Tackling Singing Register Transitions - dummies

Tackling Singing Register Transitions

By Pamelia S. Phillips

Knowing where to make singing transitions makes it easier to figure out how to successfully sing a song. When you know the transition points, you can choose tactics, such as the following, to help you sing through the transitions when you practice:

  • Choose friendly vowels to sing. Closed vowels, such as in the words me, may, and to, are often easier to sing than open vowels such as ah.

  • Imitate a siren to feel the change in the vibrations as you go higher in pitch. That same sensation of the vibrations rising higher in your head applies to your singing. Head voice requires a higher resonance, so the resonance or vibrations should move higher into your head as you go up the scale.

  • As you descend the scale, allow the resonance or vibrations to drop. It may feel like the vibrations are going down a ladder on your face, gradually stepping down each rung as you go down the scale. The resonance should move lower as you descend in pitch. Middle voice requires a lower resonance or vibration than head voice. Chest voice uses even lower vibrations or resonance than head voice.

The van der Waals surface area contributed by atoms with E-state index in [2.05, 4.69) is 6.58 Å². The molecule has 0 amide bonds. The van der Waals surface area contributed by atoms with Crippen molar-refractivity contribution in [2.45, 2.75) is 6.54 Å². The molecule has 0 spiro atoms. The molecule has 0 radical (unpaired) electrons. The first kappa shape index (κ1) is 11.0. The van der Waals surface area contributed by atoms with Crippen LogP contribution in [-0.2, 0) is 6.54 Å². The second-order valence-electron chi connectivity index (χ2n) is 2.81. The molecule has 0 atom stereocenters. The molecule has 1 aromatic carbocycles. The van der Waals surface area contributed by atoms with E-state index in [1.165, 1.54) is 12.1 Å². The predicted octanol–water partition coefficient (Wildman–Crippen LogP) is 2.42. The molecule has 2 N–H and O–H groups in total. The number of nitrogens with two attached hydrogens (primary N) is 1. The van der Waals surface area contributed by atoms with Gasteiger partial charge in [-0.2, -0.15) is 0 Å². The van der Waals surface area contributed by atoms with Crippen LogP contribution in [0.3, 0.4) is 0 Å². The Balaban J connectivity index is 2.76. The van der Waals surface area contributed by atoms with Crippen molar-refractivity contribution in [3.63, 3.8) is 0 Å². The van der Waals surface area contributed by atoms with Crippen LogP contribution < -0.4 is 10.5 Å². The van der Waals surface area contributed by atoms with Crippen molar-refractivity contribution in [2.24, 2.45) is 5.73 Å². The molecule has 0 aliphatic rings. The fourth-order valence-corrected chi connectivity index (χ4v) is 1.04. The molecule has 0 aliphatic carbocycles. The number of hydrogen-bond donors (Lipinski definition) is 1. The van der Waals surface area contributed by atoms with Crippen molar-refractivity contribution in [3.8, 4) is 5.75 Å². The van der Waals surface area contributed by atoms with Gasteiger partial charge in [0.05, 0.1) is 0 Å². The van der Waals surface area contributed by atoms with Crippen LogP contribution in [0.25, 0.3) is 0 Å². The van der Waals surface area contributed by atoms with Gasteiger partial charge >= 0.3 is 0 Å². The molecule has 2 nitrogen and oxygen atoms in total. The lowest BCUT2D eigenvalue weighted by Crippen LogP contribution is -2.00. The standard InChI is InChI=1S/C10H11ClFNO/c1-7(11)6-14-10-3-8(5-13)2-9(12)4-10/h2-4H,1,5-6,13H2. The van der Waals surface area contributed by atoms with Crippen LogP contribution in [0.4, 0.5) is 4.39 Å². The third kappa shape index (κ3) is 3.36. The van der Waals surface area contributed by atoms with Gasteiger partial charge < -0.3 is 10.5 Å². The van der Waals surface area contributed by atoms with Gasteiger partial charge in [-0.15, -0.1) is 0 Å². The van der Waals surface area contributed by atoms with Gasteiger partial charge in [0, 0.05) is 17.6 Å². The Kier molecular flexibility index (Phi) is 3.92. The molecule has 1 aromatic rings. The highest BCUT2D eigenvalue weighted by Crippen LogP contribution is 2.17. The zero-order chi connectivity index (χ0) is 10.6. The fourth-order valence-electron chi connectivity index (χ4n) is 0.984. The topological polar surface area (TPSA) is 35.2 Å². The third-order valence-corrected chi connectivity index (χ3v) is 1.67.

• Go gently into chest voice. When you descend into chest voice, you want to drop smoothly into it instead of falling down into it. You can experiment by singing a higher note and sliding down in pitch. Try this slide twice. As you slide down the first time, allow the sound or sensations of the vibrations to just fall.

    This creates a big clunk into chest voice. Then try the same slide again, but think of opening the throat and body as you gradually descend. You’ll make a much smoother transition into chest voice.

  • Open the back space as you ascend. As you ascend, you want the space in the back of the mouth and the throat to open to give those high notes plenty of room to sing. You also get better results by dropping your jaw, not just dropping your chin.

  • Keep your breath steady. In general, you want to keep the movement of breath steady and flowing as you sing. If you’re ascending in pitch, your breath has to move faster. You don’t have to blow more air, but the speed of the airflow must increase..

  • Keep energy flowing in your body. Singing requires a lot of effort, and you want energy to be flowing in your body. Move around as you sing to feel that your entire body is involved in making the sound, especially on the higher notes.